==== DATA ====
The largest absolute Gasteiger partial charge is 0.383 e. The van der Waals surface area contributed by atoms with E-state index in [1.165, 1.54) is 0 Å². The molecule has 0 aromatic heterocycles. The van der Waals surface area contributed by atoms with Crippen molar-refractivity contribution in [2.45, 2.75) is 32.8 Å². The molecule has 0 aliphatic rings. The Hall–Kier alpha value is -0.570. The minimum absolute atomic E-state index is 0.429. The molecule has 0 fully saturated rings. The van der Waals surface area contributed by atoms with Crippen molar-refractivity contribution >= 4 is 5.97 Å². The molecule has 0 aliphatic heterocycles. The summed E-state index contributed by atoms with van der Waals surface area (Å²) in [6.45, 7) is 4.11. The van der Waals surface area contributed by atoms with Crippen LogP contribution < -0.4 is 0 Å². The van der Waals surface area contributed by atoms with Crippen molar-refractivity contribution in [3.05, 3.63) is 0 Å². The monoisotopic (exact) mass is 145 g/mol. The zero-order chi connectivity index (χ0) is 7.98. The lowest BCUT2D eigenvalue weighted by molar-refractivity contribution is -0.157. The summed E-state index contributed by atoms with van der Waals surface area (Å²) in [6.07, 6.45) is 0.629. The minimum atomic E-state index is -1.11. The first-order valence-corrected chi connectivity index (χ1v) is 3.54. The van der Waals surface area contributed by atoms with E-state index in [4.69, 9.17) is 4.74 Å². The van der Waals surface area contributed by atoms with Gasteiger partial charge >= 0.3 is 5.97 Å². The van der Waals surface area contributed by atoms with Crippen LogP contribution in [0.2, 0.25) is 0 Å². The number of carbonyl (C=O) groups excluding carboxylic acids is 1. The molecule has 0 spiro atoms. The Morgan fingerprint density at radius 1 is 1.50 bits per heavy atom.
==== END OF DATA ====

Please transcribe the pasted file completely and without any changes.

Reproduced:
The largest absolute Gasteiger partial charge is 0.383 e. The van der Waals surface area contributed by atoms with E-state index in [1.165, 1.54) is 0 Å². The molecule has 0 aromatic heterocycles. The van der Waals surface area contributed by atoms with Crippen molar-refractivity contribution in [2.45, 2.75) is 32.8 Å². The molecule has 0 aliphatic rings. The Hall–Kier alpha value is -0.570. The minimum absolute atomic E-state index is 0.429. The molecule has 0 fully saturated rings. The van der Waals surface area contributed by atoms with Crippen molar-refractivity contribution >= 4 is 5.97 Å². The molecule has 0 aliphatic heterocycles. The summed E-state index contributed by atoms with van der Waals surface area (Å²) in [6.45, 7) is 4.11. The van der Waals surface area contributed by atoms with Crippen LogP contribution < -0.4 is 0 Å². The van der Waals surface area contributed by atoms with Crippen molar-refractivity contribution in [3.05, 3.63) is 0 Å². The monoisotopic (exact) mass is 145 g/mol. The zero-order chi connectivity index (χ0) is 7.98. The lowest BCUT2D eigenvalue weighted by molar-refractivity contribution is -0.157. The summed E-state index contributed by atoms with van der Waals surface area (Å²) in [6.07, 6.45) is 0.629. The minimum atomic E-state index is -1.11. The first-order valence-corrected chi connectivity index (χ1v) is 3.54. The van der Waals surface area contributed by atoms with E-state index in [4.69, 9.17) is 4.74 Å². The van der Waals surface area contributed by atoms with Gasteiger partial charge >= 0.3 is 5.97 Å². The van der Waals surface area contributed by atoms with Crippen LogP contribution in [0.2, 0.25) is 0 Å². The number of carbonyl (C=O) groups excluding carboxylic acids is 1. The molecule has 0 spiro atoms. The Morgan fingerprint density at radius 1 is 1.50 bits per heavy atom.